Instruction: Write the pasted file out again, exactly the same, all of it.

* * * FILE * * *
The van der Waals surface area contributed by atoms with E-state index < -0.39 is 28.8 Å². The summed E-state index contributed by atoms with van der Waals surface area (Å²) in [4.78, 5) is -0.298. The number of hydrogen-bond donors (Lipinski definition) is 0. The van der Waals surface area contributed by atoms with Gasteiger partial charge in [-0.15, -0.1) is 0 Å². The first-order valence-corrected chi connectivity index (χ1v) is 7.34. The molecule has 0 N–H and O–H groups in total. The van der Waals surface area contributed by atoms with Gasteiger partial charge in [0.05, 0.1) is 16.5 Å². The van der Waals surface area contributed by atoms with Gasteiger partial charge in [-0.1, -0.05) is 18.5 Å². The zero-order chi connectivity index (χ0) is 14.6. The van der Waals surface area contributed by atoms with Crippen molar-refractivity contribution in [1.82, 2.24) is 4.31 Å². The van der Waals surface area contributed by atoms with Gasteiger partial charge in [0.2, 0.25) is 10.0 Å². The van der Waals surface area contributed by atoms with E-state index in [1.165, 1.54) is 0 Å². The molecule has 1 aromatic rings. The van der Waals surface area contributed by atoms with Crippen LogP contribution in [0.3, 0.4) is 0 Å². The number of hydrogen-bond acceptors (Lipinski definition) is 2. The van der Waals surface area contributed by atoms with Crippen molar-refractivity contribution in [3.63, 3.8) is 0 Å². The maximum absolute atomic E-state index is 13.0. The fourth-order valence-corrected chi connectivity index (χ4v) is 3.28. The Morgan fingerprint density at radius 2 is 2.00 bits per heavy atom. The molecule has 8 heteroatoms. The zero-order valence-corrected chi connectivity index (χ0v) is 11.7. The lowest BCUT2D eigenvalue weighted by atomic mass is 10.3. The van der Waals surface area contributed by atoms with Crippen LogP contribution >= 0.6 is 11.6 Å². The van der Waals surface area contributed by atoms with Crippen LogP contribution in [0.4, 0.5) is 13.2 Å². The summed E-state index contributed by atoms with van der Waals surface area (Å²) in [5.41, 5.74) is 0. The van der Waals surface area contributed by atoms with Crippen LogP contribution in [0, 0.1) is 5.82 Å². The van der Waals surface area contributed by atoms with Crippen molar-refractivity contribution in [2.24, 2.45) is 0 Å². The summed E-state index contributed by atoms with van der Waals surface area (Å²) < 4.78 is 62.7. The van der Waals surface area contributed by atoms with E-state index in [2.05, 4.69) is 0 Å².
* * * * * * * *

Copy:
The van der Waals surface area contributed by atoms with E-state index < -0.39 is 28.8 Å². The summed E-state index contributed by atoms with van der Waals surface area (Å²) in [4.78, 5) is -0.298. The number of hydrogen-bond donors (Lipinski definition) is 0. The van der Waals surface area contributed by atoms with Gasteiger partial charge in [-0.15, -0.1) is 0 Å². The first-order valence-corrected chi connectivity index (χ1v) is 7.34. The molecule has 0 N–H and O–H groups in total. The van der Waals surface area contributed by atoms with Gasteiger partial charge in [0.05, 0.1) is 16.5 Å². The van der Waals surface area contributed by atoms with Gasteiger partial charge in [-0.1, -0.05) is 18.5 Å². The zero-order chi connectivity index (χ0) is 14.6. The van der Waals surface area contributed by atoms with Crippen molar-refractivity contribution in [1.82, 2.24) is 4.31 Å². The van der Waals surface area contributed by atoms with Gasteiger partial charge in [0.2, 0.25) is 10.0 Å². The van der Waals surface area contributed by atoms with E-state index in [1.165, 1.54) is 0 Å². The molecule has 1 aromatic rings. The van der Waals surface area contributed by atoms with Crippen LogP contribution in [0.3, 0.4) is 0 Å². The number of hydrogen-bond acceptors (Lipinski definition) is 2. The van der Waals surface area contributed by atoms with Crippen molar-refractivity contribution in [3.63, 3.8) is 0 Å². The maximum absolute atomic E-state index is 13.0. The fourth-order valence-corrected chi connectivity index (χ4v) is 3.28. The Morgan fingerprint density at radius 2 is 2.00 bits per heavy atom. The molecule has 8 heteroatoms. The zero-order valence-corrected chi connectivity index (χ0v) is 11.7. The lowest BCUT2D eigenvalue weighted by atomic mass is 10.3. The van der Waals surface area contributed by atoms with Crippen LogP contribution >= 0.6 is 11.6 Å². The van der Waals surface area contributed by atoms with Crippen LogP contribution in [0.4, 0.5) is 13.2 Å². The summed E-state index contributed by atoms with van der Waals surface area (Å²) in [5.41, 5.74) is 0. The van der Waals surface area contributed by atoms with Crippen LogP contribution in [0, 0.1) is 5.82 Å². The van der Waals surface area contributed by atoms with Crippen molar-refractivity contribution in [2.24, 2.45) is 0 Å². The summed E-state index contributed by atoms with van der Waals surface area (Å²) < 4.78 is 62.7. The van der Waals surface area contributed by atoms with E-state index in [2.05, 4.69) is 0 Å².